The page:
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Jeep Wrangler Thieves Apprehended

9838 Views 14 Replies 5 Participants Last post by  Johnson

A group of car thieves specifically targeting Wranglers in the city of San Diego has been busted with three of the members behind bars and more on the run. This isn’t your average group of thieves as they’ve managed to steal more than 150 Jeep Wranglers starting in 2014.

The suspected thieves are members of the Hooligan motorcycle gang and they’re being charged with stealing Wranglers before smuggling them into Mexico for sale or parts. What made their heists notable is how the vehicles were stolen. Back in the day it was coat hangers and screwdrivers, but according to The Truth About Cars the thieves are now using electronic equipment.

Once the target has been chosen, the thieves would record the car’s vehicle identification number (VIN). That information will be used to make a duplicate key with the vehicle’s specific codes programmed into the duplicate key using a hand-held device, which sidesteps FCA’s security systems.

The group was finally caught thanks to surveillance footage from one theft victim, showing how the thieves entered the car. This led to the police compiling a list of stolen vehicles and matching it to duplicate key requests not made by the car’s owner.

Perhaps this will spur FCS to improve the Wrangler’s security measures in time for the JL.
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More than 150 starting since 2014. That is absolutely insanity. The thing is, they could probably do that with any vehicle from FCA but I guess the Wranglers were just easier as they're more "bare" and have a much better market for them down in Mexico.
So what we're learning from this is to cover up or remove the vin number on a Wrangler to prevent this from happening in the future? If one group can go the high tech route for stealing Wrangler, what's to say others won't be able to do the same?
Not too sure that you can remove it that easily but covering it could work.

That type of logic technically works with any vehicle out there though. If someone wants something bad enough, they'll take it one way or another and there's really not much you can do to stop it... humanely at least...
But this is the first time I've heard of such an organized thief ring where they have inside help from someone who has access to key codes. Was it an inside job?

Jeep should set up some kind of security so the key is only released if the owner sends in a request.
Even if they end up trying that out, once you have people on the inside producing these things or capable of it, there's always a way around it and it'll happen.

I remember seeing something a while ago of people stealing Wranglers but I'm not too sure if it was tied into this ring thing. They were using laptops or a tablet or something and there was a video of someone getting their Wrangler taken from their driveway in the night. I'll see if I could find it.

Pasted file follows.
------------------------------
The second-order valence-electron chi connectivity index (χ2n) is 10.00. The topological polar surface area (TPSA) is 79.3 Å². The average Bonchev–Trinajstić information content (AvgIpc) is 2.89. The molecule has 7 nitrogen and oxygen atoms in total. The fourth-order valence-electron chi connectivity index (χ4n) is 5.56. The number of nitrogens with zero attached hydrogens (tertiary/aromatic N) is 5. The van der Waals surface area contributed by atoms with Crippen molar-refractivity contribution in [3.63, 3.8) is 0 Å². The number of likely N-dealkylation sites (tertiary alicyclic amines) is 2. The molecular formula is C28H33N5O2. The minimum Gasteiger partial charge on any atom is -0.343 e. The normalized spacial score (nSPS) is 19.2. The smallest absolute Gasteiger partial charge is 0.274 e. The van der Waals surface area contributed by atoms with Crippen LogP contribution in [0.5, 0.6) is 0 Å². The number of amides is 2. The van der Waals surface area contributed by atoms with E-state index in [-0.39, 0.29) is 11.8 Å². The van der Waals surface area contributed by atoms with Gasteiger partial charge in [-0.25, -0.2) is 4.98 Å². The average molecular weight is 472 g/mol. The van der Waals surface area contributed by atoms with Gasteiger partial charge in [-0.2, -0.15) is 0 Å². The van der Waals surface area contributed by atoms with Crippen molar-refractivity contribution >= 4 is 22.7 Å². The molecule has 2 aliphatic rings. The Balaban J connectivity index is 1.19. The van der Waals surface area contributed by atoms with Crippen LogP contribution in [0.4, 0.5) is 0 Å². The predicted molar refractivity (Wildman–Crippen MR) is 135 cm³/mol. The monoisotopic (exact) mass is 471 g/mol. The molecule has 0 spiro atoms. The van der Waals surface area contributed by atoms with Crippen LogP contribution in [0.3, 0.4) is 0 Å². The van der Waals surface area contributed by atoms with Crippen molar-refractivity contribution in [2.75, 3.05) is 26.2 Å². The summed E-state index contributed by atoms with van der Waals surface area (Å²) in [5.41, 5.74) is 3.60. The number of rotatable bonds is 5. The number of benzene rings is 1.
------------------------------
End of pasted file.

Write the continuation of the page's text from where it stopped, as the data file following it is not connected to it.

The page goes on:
But this is the first time I've heard of such an organized thief ring where they have inside help from someone who has access to key codes. Was it an inside job?

Jeep should set up some kind of security so the key is only released if the owner sends in a request.
It's almost always someone on the inside. When you have the right programming tools and key cutter, its easy to do this with any vehicle regardless of make and model.

Most vehicles these days have the same locking technology. The industry is still figuring out how to prevent these thefts, it's not going to be easy.
No matter what you do, there's always going to be a back door. It's all about being adaptable and learning. At some point, they'll step up security even more, yeah it may take some individuals a little bit longer, but at some point, there will be someone that can get through it without an issue.
All the industry can do is make it harder for vehicles to get stolen. At least when you do that a thief is likely to move onto the next vehicle. We always see this happen with security updates and new forms of preventative tech.

A prime example is tow mode on exotic and high end vehicles.
Exactly. Create modes and security features like that, and periodically change up the coding in the security software and basic essential vehicle operations and you'll be safer for that much longer.
Too bad that won't be practical with current cars. But as our car get more integrated with technology and over the air updates become more of the norm then this will happen on a mass scale.

Tesla already does over the air. The rest just have to catch on now.
True. That being said, in the game of new tech and all of those fancy features, Jeep itself has a lot of catching up to do and I'm pretty sure they aren't going to be starting with the Wrangler as it's meant to be more raw and bare bones.
Definitely, the GC will get it first. Although the Wrangler is the best selling product for em' , it's more about the persona of the Wrangler rather than anything else. You mess with it too much and it could lose it's appeal which is why they've been making such small incremental changes to it throughout the generations.
but there's not much they can change nor should they
its a simple product that makes them a lot of money
just from a business operational stand point you wouldn't spend money you don't need to just for the sake of it.
It's only going to be up until a certain point where it starts to deplete for them that they'll make any changes like that. From the looks of it, that could take some time.
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